If you mean the /m/ and /t/ thing, that's why the proposition of a "Mitian" macrofamily exists. It's a really cool theory and I personally think it's the most likely and prefer it to simple Indo-Uralic and Altaic both in terms of plausibility and for political/emotional reasons, the latter of which I know shouldn't matter at all but does, since it's better than Ural-Altaic due to the inclusion of Eskimo-Aleut and whatnot and also better than Indo-Uralic and Altaic as mutually exclusive families.

Anyway, I think all languages are ultimately related to each other, but Mitian and Austric could form a loosely connected branch (with Dravido-Korean being a "hybrid" branch between the two) within an even bigger Eurasiatic language family that also includes Sino-Caucasian and whatnot. It'd all fit neatly and make sense, even if the relations can't be proven and sometimes seem impossible; maybe that's because there used to be even more languages, both ones that formed additional branches of Eurasiatic that kind of "bridged the gaps" and ones that weren't part of Eurasiatic at all and are now lost, but which had significant substratum influence on certain branches of it and later individual languages.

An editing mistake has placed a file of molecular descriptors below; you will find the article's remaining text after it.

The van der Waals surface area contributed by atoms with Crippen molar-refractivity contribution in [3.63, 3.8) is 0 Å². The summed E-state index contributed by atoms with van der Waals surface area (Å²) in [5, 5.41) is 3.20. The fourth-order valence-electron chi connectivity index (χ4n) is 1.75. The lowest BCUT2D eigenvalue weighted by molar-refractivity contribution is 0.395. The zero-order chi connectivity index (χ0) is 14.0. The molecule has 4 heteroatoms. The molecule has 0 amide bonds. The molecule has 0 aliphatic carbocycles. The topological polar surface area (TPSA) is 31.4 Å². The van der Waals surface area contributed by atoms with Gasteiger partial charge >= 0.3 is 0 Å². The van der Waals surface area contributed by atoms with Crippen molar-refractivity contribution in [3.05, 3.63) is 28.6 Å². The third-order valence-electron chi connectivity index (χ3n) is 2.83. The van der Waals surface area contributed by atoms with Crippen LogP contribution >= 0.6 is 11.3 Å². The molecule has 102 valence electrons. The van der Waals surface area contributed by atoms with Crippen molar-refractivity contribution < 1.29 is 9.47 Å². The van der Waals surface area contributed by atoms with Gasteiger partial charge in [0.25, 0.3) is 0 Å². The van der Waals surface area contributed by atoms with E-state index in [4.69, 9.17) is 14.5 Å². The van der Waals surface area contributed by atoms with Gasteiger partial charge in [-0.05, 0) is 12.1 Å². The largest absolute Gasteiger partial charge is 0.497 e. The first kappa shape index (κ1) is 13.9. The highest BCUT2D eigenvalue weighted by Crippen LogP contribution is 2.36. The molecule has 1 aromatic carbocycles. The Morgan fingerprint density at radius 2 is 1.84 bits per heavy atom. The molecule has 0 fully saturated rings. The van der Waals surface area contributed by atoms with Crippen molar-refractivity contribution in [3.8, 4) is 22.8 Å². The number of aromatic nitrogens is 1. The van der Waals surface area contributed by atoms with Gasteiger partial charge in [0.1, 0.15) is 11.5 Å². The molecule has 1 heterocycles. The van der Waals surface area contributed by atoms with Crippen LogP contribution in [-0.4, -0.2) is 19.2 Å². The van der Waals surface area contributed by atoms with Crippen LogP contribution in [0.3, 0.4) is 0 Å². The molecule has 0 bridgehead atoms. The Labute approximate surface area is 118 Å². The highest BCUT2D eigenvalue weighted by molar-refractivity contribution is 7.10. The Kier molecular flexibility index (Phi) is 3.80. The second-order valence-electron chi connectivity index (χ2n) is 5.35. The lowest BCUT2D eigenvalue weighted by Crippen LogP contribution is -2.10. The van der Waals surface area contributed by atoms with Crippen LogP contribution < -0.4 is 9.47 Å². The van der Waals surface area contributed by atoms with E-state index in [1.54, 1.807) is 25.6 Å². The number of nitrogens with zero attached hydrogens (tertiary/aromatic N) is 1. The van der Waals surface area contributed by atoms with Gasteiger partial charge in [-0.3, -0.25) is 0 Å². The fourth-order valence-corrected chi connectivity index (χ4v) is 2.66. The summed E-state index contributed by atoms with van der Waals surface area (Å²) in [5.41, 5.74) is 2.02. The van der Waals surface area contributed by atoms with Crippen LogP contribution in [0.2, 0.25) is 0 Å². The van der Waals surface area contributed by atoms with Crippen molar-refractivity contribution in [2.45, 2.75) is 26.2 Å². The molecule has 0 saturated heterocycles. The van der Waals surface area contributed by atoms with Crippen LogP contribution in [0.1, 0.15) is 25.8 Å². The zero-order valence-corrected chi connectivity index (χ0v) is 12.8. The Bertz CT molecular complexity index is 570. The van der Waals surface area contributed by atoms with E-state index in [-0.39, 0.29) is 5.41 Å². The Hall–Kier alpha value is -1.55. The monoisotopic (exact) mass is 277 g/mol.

I haven't checked but it seems to me that the "nasals - dentals - bilabials- sibilants(?)" thing also happens in the Americas.

My favourite of all those elaborations is Dené-Yeniseian, I guess because it makes sense. And the stuff about ancient loanwords between paleo-Siberian and Tungusic and Eskimo-Aleut and maybe paleo-Siberian coming from North America instead of the other way around.
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Re: Random language thread 6

Postby Vlürch » 2019-06-18, 10:42

Lur wrote:I haven't checked but it seems to me that the "nasals - dentals - bilabials- sibilants(?)" thing also happens in the Americas.

IIRC it does in some other languages (although I've never really been that into the languages of America except the occasional wanderlust and my crackpot quests to attempt out-Starostining Starostin :lol: ), and there are some other similarities between them and the languages of Eurasia as well... which of course makes sense if the native Americans came from Asia like is generally agreed (except by white supremacists, who think the first Americans came from Europe thanks to the Solutrean hypothesis :roll: ).

One thing I still find really cool is that the Haida word for language is similar to the Finnish, Mongolian, etc. words for language. Of course it could be a coincidence (in which case I think there's some of that "mysterious inclination"), but if Haida is as ancient as it seems (although IIRC there was some new "evidence" like last year that it may in fact have only entered the new world much later than previously thought?), maybe there was some ancient connection.